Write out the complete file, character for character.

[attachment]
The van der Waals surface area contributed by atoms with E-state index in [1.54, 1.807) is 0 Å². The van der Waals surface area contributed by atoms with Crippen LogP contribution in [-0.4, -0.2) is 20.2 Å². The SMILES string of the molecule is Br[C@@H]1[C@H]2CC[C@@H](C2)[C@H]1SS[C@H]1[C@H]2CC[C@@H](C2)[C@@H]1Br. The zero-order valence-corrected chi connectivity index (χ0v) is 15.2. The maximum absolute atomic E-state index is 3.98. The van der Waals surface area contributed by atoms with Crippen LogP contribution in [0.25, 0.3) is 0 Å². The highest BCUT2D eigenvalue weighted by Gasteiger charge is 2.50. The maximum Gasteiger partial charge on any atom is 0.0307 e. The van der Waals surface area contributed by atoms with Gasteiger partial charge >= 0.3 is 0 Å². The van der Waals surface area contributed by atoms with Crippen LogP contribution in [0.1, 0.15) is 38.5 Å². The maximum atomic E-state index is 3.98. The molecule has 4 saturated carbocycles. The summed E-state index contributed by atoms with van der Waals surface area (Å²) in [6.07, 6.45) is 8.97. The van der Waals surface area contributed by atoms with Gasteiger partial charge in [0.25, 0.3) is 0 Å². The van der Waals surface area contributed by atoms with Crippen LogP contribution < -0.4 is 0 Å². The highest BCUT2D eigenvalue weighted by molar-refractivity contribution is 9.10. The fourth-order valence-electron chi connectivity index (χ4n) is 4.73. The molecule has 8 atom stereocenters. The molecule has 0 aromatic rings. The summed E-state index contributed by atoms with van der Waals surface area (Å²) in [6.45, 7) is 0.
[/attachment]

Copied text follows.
The van der Waals surface area contributed by atoms with E-state index in [1.54, 1.807) is 0 Å². The van der Waals surface area contributed by atoms with Crippen LogP contribution in [-0.4, -0.2) is 20.2 Å². The SMILES string of the molecule is Br[C@@H]1[C@H]2CC[C@@H](C2)[C@H]1SS[C@H]1[C@H]2CC[C@@H](C2)[C@@H]1Br. The zero-order valence-corrected chi connectivity index (χ0v) is 15.2. The maximum absolute atomic E-state index is 3.98. The van der Waals surface area contributed by atoms with Crippen LogP contribution in [0.25, 0.3) is 0 Å². The highest BCUT2D eigenvalue weighted by Gasteiger charge is 2.50. The maximum Gasteiger partial charge on any atom is 0.0307 e. The van der Waals surface area contributed by atoms with Gasteiger partial charge >= 0.3 is 0 Å². The van der Waals surface area contributed by atoms with Crippen LogP contribution in [0.1, 0.15) is 38.5 Å². The maximum atomic E-state index is 3.98. The molecule has 4 saturated carbocycles. The summed E-state index contributed by atoms with van der Waals surface area (Å²) in [6.07, 6.45) is 8.97. The van der Waals surface area contributed by atoms with Gasteiger partial charge in [0.25, 0.3) is 0 Å². The van der Waals surface area contributed by atoms with Crippen LogP contribution < -0.4 is 0 Å². The highest BCUT2D eigenvalue weighted by molar-refractivity contribution is 9.10. The fourth-order valence-electron chi connectivity index (χ4n) is 4.73. The molecule has 8 atom stereocenters. The molecule has 0 aromatic rings. The summed E-state index contributed by atoms with van der Waals surface area (Å²) in [6.45, 7) is 0.